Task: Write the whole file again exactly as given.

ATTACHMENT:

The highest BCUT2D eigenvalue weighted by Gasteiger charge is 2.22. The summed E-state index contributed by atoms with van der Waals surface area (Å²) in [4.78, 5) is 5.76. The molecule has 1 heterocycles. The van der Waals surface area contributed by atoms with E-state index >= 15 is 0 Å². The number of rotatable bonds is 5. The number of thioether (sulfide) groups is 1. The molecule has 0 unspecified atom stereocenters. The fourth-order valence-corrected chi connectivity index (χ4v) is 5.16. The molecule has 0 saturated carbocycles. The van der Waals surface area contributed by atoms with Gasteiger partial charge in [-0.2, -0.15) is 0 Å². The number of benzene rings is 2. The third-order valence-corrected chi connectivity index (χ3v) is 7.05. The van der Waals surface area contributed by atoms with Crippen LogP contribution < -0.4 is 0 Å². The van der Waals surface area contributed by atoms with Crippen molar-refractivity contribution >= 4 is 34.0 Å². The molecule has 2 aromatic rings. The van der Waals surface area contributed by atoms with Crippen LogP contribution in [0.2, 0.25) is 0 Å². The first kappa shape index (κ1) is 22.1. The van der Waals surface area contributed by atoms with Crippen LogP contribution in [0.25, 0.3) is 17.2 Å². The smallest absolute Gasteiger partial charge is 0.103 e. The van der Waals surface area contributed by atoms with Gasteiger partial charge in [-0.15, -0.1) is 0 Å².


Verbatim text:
The highest BCUT2D eigenvalue weighted by Gasteiger charge is 2.22. The summed E-state index contributed by atoms with van der Waals surface area (Å²) in [4.78, 5) is 5.76. The molecule has 1 heterocycles. The van der Waals surface area contributed by atoms with E-state index >= 15 is 0 Å². The number of rotatable bonds is 5. The number of thioether (sulfide) groups is 1. The molecule has 0 unspecified atom stereocenters. The fourth-order valence-corrected chi connectivity index (χ4v) is 5.16. The molecule has 0 saturated carbocycles. The van der Waals surface area contributed by atoms with Gasteiger partial charge in [-0.2, -0.15) is 0 Å². The number of benzene rings is 2. The third-order valence-corrected chi connectivity index (χ3v) is 7.05. The van der Waals surface area contributed by atoms with Crippen LogP contribution < -0.4 is 0 Å². The van der Waals surface area contributed by atoms with Crippen molar-refractivity contribution >= 4 is 34.0 Å². The molecule has 2 aromatic rings. The van der Waals surface area contributed by atoms with Crippen LogP contribution in [0.2, 0.25) is 0 Å². The first kappa shape index (κ1) is 22.1. The van der Waals surface area contributed by atoms with Crippen LogP contribution in [0.25, 0.3) is 17.2 Å². The smallest absolute Gasteiger partial charge is 0.103 e. The van der Waals surface area contributed by atoms with Gasteiger partial charge in [-0.15, -0.1) is 0 Å².